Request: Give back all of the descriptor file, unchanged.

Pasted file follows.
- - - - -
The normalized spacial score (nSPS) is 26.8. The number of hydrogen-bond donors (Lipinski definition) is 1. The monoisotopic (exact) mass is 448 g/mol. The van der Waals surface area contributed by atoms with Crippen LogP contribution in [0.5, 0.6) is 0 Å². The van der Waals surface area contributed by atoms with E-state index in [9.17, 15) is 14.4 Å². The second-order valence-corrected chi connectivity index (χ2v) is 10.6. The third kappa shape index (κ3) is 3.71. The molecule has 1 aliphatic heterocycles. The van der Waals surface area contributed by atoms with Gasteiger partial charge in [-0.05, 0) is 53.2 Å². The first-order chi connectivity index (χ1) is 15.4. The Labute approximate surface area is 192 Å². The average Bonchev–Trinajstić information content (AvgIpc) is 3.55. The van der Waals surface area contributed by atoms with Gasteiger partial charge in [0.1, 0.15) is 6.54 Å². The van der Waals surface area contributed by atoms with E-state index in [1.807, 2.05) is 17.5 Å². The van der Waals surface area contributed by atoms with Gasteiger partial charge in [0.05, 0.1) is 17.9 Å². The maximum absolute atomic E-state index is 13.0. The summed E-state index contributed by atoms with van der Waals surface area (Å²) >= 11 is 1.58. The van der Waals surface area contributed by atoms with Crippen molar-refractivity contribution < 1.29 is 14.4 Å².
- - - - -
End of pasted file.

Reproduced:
The normalized spacial score (nSPS) is 26.8. The number of hydrogen-bond donors (Lipinski definition) is 1. The monoisotopic (exact) mass is 448 g/mol. The van der Waals surface area contributed by atoms with Crippen LogP contribution in [0.5, 0.6) is 0 Å². The van der Waals surface area contributed by atoms with E-state index in [9.17, 15) is 14.4 Å². The second-order valence-corrected chi connectivity index (χ2v) is 10.6. The third kappa shape index (κ3) is 3.71. The molecule has 1 aliphatic heterocycles. The van der Waals surface area contributed by atoms with Gasteiger partial charge in [-0.05, 0) is 53.2 Å². The first-order chi connectivity index (χ1) is 15.4. The Labute approximate surface area is 192 Å². The average Bonchev–Trinajstić information content (AvgIpc) is 3.55. The van der Waals surface area contributed by atoms with Gasteiger partial charge in [0.1, 0.15) is 6.54 Å². The van der Waals surface area contributed by atoms with E-state index in [1.807, 2.05) is 17.5 Å². The van der Waals surface area contributed by atoms with Gasteiger partial charge in [0.05, 0.1) is 17.9 Å². The maximum absolute atomic E-state index is 13.0. The summed E-state index contributed by atoms with van der Waals surface area (Å²) >= 11 is 1.58. The van der Waals surface area contributed by atoms with Crippen molar-refractivity contribution < 1.29 is 14.4 Å².